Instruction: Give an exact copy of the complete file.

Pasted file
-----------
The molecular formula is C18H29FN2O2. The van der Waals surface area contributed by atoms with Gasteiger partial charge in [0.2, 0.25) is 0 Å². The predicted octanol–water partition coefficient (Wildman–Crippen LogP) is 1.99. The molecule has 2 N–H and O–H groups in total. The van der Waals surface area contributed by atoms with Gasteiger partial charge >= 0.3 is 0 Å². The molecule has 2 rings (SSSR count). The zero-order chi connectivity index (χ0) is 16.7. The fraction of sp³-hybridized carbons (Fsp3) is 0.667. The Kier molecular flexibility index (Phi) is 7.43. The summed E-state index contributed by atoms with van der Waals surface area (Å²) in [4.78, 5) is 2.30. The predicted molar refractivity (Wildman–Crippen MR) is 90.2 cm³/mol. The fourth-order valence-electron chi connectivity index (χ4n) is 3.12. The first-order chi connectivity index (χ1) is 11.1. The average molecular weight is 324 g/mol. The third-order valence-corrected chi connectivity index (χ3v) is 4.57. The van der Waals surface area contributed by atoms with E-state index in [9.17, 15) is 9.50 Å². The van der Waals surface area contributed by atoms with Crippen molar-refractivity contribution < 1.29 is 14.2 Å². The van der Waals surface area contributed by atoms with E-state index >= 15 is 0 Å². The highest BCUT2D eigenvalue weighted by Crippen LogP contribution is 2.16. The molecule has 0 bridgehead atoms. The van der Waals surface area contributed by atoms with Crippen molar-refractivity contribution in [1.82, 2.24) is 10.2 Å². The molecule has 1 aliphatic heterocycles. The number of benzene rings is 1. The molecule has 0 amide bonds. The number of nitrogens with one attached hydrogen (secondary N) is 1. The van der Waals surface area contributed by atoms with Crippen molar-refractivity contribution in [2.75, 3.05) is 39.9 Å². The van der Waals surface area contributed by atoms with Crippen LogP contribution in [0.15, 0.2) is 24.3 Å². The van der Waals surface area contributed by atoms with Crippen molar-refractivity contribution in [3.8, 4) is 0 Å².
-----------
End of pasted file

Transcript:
The molecular formula is C18H29FN2O2. The van der Waals surface area contributed by atoms with Gasteiger partial charge in [0.2, 0.25) is 0 Å². The predicted octanol–water partition coefficient (Wildman–Crippen LogP) is 1.99. The molecule has 2 N–H and O–H groups in total. The van der Waals surface area contributed by atoms with Gasteiger partial charge >= 0.3 is 0 Å². The molecule has 2 rings (SSSR count). The zero-order chi connectivity index (χ0) is 16.7. The fraction of sp³-hybridized carbons (Fsp3) is 0.667. The Kier molecular flexibility index (Phi) is 7.43. The summed E-state index contributed by atoms with van der Waals surface area (Å²) in [4.78, 5) is 2.30. The predicted molar refractivity (Wildman–Crippen MR) is 90.2 cm³/mol. The fourth-order valence-electron chi connectivity index (χ4n) is 3.12. The first-order chi connectivity index (χ1) is 11.1. The average molecular weight is 324 g/mol. The third-order valence-corrected chi connectivity index (χ3v) is 4.57. The van der Waals surface area contributed by atoms with E-state index in [9.17, 15) is 9.50 Å². The van der Waals surface area contributed by atoms with Crippen molar-refractivity contribution < 1.29 is 14.2 Å². The van der Waals surface area contributed by atoms with E-state index >= 15 is 0 Å². The highest BCUT2D eigenvalue weighted by Crippen LogP contribution is 2.16. The molecule has 0 bridgehead atoms. The van der Waals surface area contributed by atoms with Crippen molar-refractivity contribution in [1.82, 2.24) is 10.2 Å². The molecule has 1 aliphatic heterocycles. The number of benzene rings is 1. The molecule has 0 amide bonds. The number of nitrogens with one attached hydrogen (secondary N) is 1. The van der Waals surface area contributed by atoms with Crippen molar-refractivity contribution in [2.75, 3.05) is 39.9 Å². The van der Waals surface area contributed by atoms with Crippen LogP contribution in [0.15, 0.2) is 24.3 Å². The van der Waals surface area contributed by atoms with Crippen molar-refractivity contribution in [3.8, 4) is 0 Å².